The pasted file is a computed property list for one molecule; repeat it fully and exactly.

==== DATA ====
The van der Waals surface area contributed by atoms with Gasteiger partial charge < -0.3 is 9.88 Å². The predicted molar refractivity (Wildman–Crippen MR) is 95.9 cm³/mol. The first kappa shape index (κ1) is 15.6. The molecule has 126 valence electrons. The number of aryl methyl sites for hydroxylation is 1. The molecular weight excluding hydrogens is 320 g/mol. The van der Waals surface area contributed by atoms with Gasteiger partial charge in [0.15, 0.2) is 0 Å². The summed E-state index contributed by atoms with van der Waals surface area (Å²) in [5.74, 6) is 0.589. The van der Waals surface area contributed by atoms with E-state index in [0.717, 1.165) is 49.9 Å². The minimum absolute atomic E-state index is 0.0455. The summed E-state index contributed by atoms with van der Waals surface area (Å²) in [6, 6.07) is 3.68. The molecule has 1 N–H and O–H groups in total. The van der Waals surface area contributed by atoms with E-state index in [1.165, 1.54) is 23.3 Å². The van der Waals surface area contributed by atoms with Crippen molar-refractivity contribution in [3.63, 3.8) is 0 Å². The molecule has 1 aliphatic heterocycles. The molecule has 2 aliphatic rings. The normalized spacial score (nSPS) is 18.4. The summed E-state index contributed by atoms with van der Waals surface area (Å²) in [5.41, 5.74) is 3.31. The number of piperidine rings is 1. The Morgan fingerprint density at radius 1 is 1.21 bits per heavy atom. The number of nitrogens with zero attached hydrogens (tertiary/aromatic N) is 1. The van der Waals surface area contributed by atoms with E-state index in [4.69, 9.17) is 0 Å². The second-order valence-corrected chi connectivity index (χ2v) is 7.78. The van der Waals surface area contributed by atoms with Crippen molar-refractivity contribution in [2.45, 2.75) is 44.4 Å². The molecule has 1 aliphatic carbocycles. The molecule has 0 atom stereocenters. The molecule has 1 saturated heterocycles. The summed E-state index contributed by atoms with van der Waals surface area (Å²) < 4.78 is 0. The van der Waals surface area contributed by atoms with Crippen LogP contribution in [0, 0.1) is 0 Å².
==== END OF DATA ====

The van der Waals surface area contributed by atoms with Gasteiger partial charge < -0.3 is 9.88 Å². The predicted molar refractivity (Wildman–Crippen MR) is 95.9 cm³/mol. The first kappa shape index (κ1) is 15.6. The molecule has 126 valence electrons. The number of aryl methyl sites for hydroxylation is 1. The molecular weight excluding hydrogens is 320 g/mol. The van der Waals surface area contributed by atoms with Gasteiger partial charge in [0.15, 0.2) is 0 Å². The summed E-state index contributed by atoms with van der Waals surface area (Å²) in [5.74, 6) is 0.589. The van der Waals surface area contributed by atoms with E-state index in [0.717, 1.165) is 49.9 Å². The minimum absolute atomic E-state index is 0.0455. The summed E-state index contributed by atoms with van der Waals surface area (Å²) in [6, 6.07) is 3.68. The molecule has 1 N–H and O–H groups in total. The van der Waals surface area contributed by atoms with E-state index in [1.165, 1.54) is 23.3 Å². The van der Waals surface area contributed by atoms with Crippen molar-refractivity contribution in [3.63, 3.8) is 0 Å². The molecule has 1 aliphatic heterocycles. The molecule has 2 aliphatic rings. The normalized spacial score (nSPS) is 18.4. The summed E-state index contributed by atoms with van der Waals surface area (Å²) in [5.41, 5.74) is 3.31. The number of piperidine rings is 1. The Morgan fingerprint density at radius 1 is 1.21 bits per heavy atom. The number of nitrogens with zero attached hydrogens (tertiary/aromatic N) is 1. The van der Waals surface area contributed by atoms with E-state index in [4.69, 9.17) is 0 Å². The second-order valence-corrected chi connectivity index (χ2v) is 7.78. The van der Waals surface area contributed by atoms with Crippen molar-refractivity contribution in [2.45, 2.75) is 44.4 Å². The molecule has 1 aliphatic carbocycles. The molecule has 0 atom stereocenters. The molecule has 1 saturated heterocycles. The summed E-state index contributed by atoms with van der Waals surface area (Å²) < 4.78 is 0. The van der Waals surface area contributed by atoms with Crippen LogP contribution in [0, 0.1) is 0 Å².